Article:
You’re right! Both could be true. So, we can go with either one depending on what you want to hear.

I doubt today that he’s pretending he wasn’t in it.

Exactly, I have a feeling you’re right.

I have no ill will towards Black Sheep. And I think Penelope Spheeris did such a terrific job with Wayne’s World. But when Black Sheep came out, were you just like, “What the heck, this is almost the same movie?” They try the same dynamics.

Well, yeah, they asked me to do Black Sheep and I turned it down because the birthing process of Tommy Boy was so difficult that I didn’t want to experience that again. And I didn’t think that that same experience would benefit by having me do it twice in a row.

Do a lot of people think you did both? Because I bet they do.

I haven’t had a lot, maybe a couple of times people said, “Did you do Black Sheep as well?” But I do remember though, Chris was a little upset with me that I didn’t do it. Because after Tommy Boy, we got a lot of offers to do things together and I of course was dying to find another project for us. Because, again, I took the leap of faith with him after working on two different television projects with him before Tommy Boy. And then, I did offer him a couple of things. He, by the way, almost did Shrek.

I think there’s dialogue of him, right?

Well, Terry Rossio and Ted Elliot, who wrote Shrek, I met with them years after Shrek came out and they said, “You know who we patterned the donkey and the ogre off of? As far as their relationship? That was Spade and Farley in Tommy Boy. That’s why we wanted Farley.”

I didn’t know the Spade part.

Yeah, I had no idea. Ironically, a few months before Chris passed, I ended up writing him a six-page letter and I sent it through his mother to get to Chris because I told him I wanted him to know that I wasn’t turning movies down because I didn’t love Chris. It was the opposite. So much that I wanted to make sure that the followup to Tommy Boy, that if there was one that we worked on together, was going to be something special. And I adored him. I just didn’t want him to keep accepting the paydays that he was being offered. Because I said, quality is going to win out over quantity. And he experienced… If you read a lot of his biographies, he was a little displeased with a couple of the efforts that he made after that. And himself. He knew he was working on stuff that was not quite up to par. And, so, I just wanted him to know that. And then he understood. And he wrote back and told me he understood, that meant a whole lot to me, that we did that.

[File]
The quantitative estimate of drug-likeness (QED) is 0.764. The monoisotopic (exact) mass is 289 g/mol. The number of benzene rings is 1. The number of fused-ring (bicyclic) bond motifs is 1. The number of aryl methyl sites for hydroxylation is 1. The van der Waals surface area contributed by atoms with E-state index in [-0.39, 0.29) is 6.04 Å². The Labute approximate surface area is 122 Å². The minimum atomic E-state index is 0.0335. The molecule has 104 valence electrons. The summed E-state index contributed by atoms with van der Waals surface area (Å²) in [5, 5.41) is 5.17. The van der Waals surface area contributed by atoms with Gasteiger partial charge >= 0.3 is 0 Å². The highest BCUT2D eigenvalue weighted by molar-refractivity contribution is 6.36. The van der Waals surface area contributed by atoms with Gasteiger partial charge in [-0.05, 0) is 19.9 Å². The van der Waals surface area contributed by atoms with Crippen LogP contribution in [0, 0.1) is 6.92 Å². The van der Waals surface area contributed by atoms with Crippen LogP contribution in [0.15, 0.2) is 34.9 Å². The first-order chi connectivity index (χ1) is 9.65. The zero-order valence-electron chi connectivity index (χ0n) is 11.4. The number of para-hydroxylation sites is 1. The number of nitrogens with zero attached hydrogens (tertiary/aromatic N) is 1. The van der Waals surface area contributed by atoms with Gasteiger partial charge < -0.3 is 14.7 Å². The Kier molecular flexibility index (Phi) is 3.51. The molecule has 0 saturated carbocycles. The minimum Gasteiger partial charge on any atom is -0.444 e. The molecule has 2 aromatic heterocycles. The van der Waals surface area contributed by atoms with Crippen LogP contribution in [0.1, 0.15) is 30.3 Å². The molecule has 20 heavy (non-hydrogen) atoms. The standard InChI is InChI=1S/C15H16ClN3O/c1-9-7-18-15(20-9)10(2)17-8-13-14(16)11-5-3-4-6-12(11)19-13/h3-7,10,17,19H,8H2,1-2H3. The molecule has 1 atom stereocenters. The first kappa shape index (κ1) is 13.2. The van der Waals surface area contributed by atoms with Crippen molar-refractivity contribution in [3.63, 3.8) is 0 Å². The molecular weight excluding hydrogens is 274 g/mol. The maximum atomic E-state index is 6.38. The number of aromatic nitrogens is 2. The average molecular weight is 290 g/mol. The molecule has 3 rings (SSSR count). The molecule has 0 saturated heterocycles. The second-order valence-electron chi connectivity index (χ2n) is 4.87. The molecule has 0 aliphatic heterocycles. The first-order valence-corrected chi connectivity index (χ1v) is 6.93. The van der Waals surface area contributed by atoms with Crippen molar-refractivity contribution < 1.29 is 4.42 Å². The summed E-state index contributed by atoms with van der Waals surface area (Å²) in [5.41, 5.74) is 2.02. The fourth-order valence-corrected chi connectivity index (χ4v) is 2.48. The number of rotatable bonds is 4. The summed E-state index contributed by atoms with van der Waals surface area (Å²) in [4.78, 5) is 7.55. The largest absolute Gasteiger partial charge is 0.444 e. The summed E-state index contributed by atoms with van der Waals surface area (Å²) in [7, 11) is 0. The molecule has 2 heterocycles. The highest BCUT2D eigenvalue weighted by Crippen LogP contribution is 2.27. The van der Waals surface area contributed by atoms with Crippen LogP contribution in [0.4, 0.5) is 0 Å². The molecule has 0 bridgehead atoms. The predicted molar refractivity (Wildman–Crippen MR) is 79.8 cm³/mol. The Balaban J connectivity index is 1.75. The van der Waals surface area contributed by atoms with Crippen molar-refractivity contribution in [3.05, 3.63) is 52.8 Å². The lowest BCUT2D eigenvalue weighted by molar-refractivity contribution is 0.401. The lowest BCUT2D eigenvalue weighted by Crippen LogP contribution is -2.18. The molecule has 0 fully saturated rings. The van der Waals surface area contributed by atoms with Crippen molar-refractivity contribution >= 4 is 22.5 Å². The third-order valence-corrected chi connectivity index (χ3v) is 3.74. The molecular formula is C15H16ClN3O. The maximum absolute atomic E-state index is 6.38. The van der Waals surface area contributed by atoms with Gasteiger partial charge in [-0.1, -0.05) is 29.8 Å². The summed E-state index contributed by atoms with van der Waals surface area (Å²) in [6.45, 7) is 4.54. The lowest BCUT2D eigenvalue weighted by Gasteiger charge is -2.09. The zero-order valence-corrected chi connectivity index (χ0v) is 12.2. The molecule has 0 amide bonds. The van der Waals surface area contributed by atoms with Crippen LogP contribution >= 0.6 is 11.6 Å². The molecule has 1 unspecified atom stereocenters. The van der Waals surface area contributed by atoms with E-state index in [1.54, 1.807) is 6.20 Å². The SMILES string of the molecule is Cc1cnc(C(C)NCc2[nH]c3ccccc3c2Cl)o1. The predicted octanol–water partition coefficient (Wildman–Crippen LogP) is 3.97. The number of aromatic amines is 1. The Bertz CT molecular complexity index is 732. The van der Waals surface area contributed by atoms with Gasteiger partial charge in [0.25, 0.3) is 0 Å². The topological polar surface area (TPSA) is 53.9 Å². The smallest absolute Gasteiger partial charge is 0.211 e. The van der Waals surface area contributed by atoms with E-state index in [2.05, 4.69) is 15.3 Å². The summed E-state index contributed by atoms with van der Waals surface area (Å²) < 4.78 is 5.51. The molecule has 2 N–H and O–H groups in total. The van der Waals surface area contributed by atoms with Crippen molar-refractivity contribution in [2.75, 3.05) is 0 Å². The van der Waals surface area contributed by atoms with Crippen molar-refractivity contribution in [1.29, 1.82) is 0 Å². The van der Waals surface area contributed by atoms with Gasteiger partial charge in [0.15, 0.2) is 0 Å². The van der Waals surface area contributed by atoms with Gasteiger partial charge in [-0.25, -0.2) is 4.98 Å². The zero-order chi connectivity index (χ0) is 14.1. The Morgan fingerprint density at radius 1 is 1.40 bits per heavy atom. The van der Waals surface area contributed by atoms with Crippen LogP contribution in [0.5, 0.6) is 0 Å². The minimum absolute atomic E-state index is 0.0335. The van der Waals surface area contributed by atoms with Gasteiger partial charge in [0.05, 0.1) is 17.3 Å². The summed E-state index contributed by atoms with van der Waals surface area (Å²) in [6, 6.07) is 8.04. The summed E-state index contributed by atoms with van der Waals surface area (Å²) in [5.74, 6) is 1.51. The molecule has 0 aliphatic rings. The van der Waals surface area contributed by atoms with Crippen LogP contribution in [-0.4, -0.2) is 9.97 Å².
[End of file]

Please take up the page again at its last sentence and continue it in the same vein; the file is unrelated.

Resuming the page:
I get how he might think that you were rejecting him, but that was good advice and I’m glad you reconciled.

Oh yeah, absolutely. He was like family to me and sometimes you grumble with your brother and your pop and your mom, but you love each other. And it was a crazy time after Tommy Boy, because suddenly his salary was going from hundreds of thousands to several million. And you don’t exactly know what to do. You feel like a kid in a candy shop and you want to just say yes to everything because you think maybe it’s not going to last. How long are those offers going to be around? But it’s a Faustian bargain, because you have to be careful what you say yes to.

We all know the scenes people love, but is there one you love that people don’t talk about as much?

Well, gosh, there are so many. A lot of them were based on things that happened to me and Fred Wolf. But I think the final scene, we had no idea how this movie was going to end and Len Blum came in and I said, “Dude, I don’t know how to end this movie. I’m shooting my guts out. I’m exhausted. Take a look at the assembled footage of what we have and tell me if you can come up with something.” And he goes, “Oh, well that scene that you have with Julie Warner and Chris on the lake in the early part of the movie, that was so sweet and so nice. Why don’t you do a callback and have that be where Chris talks to the spirit of his father?” And I’d always wanted to do something with Chris talking to the spirit of his father, but I originally tried to do it on the water tower above the Callahan factory. And that always felt corny and not right. And then Len found a way to place it. The lake had to have a dead calm, no breeze at all for this to work a second time. So, we felt like we were asking mother nature for a second favor and it worked out beautifully. We went back to the lake on a different day, shot an ending with a dead calm scripted into it, and it worked really well. So, I have to say that one was a very special scene that stands out.